I am hoping that all of you are relaxing and enjoying the pool, ocean, or air conditioning! Even with summer schedules, I hope it feels less hectic than the pace during the school year. However, this is NOT what I am experiencing this summer. In the first week of June, I tripped on a carpet and broke my right wrist; I knew it the second I landed on the floor! One positive is that I’m a lefty, so I had no trouble writing and working! I had never had a cast before, so I had no idea what I was in for. Right away, my brain started saying that I needed to find compensatory strategies to get me through the 6-8 weeks of being in a cast, which by the way, feels like a vice on your arm and fingers! So, I called upon my executive functioning skills to help me out!
I needed cognitive flexibility to set myself up to manage with this cast on.
- My vitamins and all bottles, like shampoo and face wash had to be opened and left with the cap loosely fitted around the bottle – okay, I asked for help on this one and the task was accomplished!
- I was having trouble in and out of the shower, so what did I do? What we all do – searched Amazon and got what I needed – a long handle with a sponge on the end to help one-handed washing!
- Typing on the computer was very painful, so I used what I tell my students to use: speech to text. It transcribed about 80% of what I said correctly, so I used my left hand to make the changes.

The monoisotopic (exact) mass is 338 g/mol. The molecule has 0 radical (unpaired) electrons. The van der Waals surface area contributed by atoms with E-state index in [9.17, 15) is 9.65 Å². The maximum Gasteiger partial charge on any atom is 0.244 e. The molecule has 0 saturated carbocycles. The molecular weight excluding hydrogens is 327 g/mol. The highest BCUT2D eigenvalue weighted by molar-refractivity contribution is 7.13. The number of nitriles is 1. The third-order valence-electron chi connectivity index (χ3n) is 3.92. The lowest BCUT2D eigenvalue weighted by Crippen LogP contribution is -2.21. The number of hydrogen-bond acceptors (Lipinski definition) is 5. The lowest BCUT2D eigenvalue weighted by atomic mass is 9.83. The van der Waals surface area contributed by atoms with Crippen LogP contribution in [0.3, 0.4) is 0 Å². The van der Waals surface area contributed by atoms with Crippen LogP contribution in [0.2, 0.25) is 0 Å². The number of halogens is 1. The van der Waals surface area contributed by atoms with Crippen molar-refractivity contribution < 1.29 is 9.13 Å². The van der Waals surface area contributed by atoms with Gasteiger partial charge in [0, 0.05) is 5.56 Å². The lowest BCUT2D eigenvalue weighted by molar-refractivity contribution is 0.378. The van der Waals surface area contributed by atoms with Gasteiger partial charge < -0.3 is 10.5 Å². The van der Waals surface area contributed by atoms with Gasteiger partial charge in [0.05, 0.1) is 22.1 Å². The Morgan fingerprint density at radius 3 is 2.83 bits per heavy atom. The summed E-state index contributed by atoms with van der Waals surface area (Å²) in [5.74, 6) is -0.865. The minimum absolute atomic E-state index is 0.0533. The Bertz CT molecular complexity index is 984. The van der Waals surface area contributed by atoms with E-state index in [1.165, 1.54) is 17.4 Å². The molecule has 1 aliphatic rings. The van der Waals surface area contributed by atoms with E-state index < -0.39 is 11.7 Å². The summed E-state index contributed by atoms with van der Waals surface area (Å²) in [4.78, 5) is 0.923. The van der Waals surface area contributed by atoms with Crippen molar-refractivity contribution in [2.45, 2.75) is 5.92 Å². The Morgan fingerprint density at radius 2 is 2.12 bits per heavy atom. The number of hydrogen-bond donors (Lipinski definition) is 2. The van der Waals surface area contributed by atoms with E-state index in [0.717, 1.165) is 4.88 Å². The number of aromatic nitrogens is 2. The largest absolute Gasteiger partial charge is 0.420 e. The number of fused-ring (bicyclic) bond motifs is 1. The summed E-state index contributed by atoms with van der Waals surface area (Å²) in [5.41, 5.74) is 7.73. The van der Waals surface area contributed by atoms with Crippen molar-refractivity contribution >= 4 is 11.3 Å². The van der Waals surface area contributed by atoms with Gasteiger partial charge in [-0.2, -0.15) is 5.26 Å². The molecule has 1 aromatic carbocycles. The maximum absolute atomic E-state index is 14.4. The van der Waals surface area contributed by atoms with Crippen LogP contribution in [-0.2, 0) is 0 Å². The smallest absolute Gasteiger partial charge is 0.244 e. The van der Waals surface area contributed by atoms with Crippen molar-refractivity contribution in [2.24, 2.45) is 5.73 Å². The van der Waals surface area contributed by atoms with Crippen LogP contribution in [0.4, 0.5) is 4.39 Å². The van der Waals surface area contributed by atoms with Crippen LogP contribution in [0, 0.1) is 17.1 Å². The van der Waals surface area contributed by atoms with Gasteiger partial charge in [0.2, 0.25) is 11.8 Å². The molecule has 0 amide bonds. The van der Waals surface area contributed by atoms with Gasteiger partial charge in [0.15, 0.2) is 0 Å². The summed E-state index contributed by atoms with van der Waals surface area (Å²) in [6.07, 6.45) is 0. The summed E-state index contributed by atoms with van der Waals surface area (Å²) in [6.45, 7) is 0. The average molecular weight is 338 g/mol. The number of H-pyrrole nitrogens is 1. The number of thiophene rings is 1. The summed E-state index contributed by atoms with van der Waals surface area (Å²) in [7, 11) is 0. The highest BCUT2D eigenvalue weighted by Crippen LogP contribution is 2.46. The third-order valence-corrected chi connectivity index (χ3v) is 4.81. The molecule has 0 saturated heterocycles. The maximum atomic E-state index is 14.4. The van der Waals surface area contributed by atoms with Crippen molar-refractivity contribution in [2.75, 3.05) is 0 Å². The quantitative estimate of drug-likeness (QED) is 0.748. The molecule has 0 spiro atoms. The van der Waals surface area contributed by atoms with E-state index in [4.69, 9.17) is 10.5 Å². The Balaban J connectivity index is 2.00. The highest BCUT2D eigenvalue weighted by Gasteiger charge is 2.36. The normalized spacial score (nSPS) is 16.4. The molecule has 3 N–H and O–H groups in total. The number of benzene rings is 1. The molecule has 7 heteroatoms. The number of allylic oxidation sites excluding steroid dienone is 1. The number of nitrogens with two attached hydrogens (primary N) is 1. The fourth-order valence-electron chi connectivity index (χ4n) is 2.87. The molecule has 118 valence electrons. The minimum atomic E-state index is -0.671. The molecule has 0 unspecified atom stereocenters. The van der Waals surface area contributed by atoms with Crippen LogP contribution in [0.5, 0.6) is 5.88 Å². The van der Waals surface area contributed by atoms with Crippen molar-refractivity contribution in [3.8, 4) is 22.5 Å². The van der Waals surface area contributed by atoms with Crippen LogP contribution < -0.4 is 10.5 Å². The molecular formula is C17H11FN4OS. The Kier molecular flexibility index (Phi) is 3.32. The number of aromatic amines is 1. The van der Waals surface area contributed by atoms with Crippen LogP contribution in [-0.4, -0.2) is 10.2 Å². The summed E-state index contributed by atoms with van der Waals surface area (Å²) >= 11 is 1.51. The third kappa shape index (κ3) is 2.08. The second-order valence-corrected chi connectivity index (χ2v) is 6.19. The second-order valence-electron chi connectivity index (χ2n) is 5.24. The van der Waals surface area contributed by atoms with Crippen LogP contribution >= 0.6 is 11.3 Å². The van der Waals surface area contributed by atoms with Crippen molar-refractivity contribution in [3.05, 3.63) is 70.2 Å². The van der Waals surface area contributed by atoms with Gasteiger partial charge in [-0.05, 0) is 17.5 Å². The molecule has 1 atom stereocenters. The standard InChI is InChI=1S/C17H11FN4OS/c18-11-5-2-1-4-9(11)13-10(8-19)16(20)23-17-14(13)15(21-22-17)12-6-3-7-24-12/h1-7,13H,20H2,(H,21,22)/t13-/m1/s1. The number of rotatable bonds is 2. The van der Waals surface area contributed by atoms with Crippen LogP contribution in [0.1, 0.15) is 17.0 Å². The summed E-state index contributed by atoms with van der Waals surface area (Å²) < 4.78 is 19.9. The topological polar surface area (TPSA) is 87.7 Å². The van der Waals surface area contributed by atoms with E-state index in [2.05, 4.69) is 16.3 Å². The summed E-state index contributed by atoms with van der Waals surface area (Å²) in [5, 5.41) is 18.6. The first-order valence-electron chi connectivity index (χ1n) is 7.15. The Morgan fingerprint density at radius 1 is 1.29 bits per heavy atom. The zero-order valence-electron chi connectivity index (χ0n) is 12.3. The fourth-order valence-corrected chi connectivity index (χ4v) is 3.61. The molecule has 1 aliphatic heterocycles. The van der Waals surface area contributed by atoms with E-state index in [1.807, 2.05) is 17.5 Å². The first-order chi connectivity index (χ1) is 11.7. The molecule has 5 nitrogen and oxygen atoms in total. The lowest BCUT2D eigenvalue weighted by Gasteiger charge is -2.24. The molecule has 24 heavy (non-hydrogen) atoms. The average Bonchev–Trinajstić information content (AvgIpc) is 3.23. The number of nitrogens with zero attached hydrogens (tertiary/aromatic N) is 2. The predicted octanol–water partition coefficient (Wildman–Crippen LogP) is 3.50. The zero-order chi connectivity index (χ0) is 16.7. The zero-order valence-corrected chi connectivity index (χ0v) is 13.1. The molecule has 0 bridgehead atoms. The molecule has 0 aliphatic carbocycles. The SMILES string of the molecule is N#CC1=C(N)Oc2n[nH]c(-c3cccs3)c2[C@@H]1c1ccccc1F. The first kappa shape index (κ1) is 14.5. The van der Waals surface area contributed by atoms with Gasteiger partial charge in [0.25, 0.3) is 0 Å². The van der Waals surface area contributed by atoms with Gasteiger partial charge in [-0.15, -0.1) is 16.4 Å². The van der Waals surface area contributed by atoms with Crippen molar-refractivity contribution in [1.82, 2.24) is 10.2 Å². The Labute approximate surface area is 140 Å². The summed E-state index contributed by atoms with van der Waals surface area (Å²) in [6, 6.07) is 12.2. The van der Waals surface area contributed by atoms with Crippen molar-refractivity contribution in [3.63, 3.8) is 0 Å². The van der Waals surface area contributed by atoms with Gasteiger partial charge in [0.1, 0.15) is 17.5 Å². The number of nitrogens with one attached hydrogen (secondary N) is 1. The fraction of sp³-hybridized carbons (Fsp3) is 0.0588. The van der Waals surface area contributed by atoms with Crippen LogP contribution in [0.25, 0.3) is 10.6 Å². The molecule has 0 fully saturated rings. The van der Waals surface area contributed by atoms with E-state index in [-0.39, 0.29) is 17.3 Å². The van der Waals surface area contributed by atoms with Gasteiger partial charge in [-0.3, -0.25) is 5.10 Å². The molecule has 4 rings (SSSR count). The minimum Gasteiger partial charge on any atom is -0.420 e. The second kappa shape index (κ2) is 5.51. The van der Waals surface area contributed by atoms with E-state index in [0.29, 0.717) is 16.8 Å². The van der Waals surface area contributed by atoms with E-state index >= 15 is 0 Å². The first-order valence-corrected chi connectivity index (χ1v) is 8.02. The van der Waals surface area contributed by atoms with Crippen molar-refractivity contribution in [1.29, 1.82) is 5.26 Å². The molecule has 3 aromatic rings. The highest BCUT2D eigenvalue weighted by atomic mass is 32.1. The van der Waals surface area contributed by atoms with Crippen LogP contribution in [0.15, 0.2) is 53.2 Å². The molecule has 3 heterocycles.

The last thing is time management. My speed of accomplishing any task was WAY slower with a broken wrist. How could I NOT be on time? That would be terrible. So, I started planning every move with forward thinking and working backwards from the deadline, which is exactly what we tell all out wonderful clients to do! I looked at all my appointments and added anywhere from 30 minutes to an hour for on time arrivals. Actually, I think I should train the airlines to use the same strategy! This was not an easy task, and it meant less sleep, but hey, who can sleep with a broken wrist, anyway??
I’m happy to report that seven weeks have passed, and my cast is now off. I thought I would be totally fine once the bone was healed, but no, now I have to counteract the side effects of having an immobile arm for 6 ½ weeks. Oh well, I will need to continue to use my Excellent Executive Functions to help me navigate all the physical therapy I now have to endure. But I am grateful to have these skills in place, and I ask all of you to remember the organization strategies that you learn while working with Thinking Organized. You need them every day, and sometimes when you least expect it. Finally, if you ever find yourself in a cast (and I truly hope you don’t), call me. I’ll give you the specific executive functioning skills for broken bones!